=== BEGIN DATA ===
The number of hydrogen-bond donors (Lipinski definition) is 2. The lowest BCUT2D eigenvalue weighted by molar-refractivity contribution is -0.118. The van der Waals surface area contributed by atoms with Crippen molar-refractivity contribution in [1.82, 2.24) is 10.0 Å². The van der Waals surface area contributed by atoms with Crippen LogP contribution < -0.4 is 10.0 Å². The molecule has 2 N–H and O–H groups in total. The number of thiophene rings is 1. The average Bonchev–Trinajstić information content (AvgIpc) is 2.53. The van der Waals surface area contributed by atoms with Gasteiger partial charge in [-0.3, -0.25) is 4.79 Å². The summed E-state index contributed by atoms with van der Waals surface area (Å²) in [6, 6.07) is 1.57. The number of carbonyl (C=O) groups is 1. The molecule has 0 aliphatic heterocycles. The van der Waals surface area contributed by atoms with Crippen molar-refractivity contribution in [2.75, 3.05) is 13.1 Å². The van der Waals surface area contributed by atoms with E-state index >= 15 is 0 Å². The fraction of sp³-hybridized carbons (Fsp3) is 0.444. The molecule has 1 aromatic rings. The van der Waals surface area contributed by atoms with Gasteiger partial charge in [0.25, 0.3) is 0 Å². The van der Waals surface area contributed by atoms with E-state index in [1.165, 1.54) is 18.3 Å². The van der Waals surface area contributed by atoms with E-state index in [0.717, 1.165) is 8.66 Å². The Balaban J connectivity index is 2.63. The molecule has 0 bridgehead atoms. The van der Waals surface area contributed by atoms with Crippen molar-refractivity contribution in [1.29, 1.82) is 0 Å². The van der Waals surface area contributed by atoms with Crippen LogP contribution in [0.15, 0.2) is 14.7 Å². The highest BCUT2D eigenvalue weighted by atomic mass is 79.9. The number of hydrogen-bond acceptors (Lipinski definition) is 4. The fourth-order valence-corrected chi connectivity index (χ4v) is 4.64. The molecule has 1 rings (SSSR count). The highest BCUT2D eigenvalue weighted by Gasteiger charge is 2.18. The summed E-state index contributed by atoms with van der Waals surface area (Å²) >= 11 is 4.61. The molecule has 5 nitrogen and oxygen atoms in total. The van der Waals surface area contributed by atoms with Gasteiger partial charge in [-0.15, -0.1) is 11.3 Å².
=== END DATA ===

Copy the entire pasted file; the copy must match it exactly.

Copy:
The number of hydrogen-bond donors (Lipinski definition) is 2. The lowest BCUT2D eigenvalue weighted by molar-refractivity contribution is -0.118. The van der Waals surface area contributed by atoms with Crippen molar-refractivity contribution in [1.82, 2.24) is 10.0 Å². The van der Waals surface area contributed by atoms with Crippen LogP contribution < -0.4 is 10.0 Å². The molecule has 2 N–H and O–H groups in total. The number of thiophene rings is 1. The average Bonchev–Trinajstić information content (AvgIpc) is 2.53. The van der Waals surface area contributed by atoms with Gasteiger partial charge in [-0.3, -0.25) is 4.79 Å². The summed E-state index contributed by atoms with van der Waals surface area (Å²) in [6, 6.07) is 1.57. The number of carbonyl (C=O) groups is 1. The molecule has 0 aliphatic heterocycles. The van der Waals surface area contributed by atoms with Crippen molar-refractivity contribution in [2.75, 3.05) is 13.1 Å². The van der Waals surface area contributed by atoms with E-state index >= 15 is 0 Å². The fraction of sp³-hybridized carbons (Fsp3) is 0.444. The molecule has 1 aromatic rings. The van der Waals surface area contributed by atoms with Gasteiger partial charge in [0.25, 0.3) is 0 Å². The van der Waals surface area contributed by atoms with E-state index in [1.165, 1.54) is 18.3 Å². The van der Waals surface area contributed by atoms with E-state index in [0.717, 1.165) is 8.66 Å². The Balaban J connectivity index is 2.63. The molecule has 0 bridgehead atoms. The van der Waals surface area contributed by atoms with Crippen molar-refractivity contribution in [1.29, 1.82) is 0 Å². The van der Waals surface area contributed by atoms with Crippen LogP contribution in [0.15, 0.2) is 14.7 Å². The highest BCUT2D eigenvalue weighted by atomic mass is 79.9. The number of hydrogen-bond acceptors (Lipinski definition) is 4. The fourth-order valence-corrected chi connectivity index (χ4v) is 4.64. The molecule has 1 rings (SSSR count). The highest BCUT2D eigenvalue weighted by Gasteiger charge is 2.18. The summed E-state index contributed by atoms with van der Waals surface area (Å²) >= 11 is 4.61. The molecule has 5 nitrogen and oxygen atoms in total. The van der Waals surface area contributed by atoms with Gasteiger partial charge in [-0.15, -0.1) is 11.3 Å².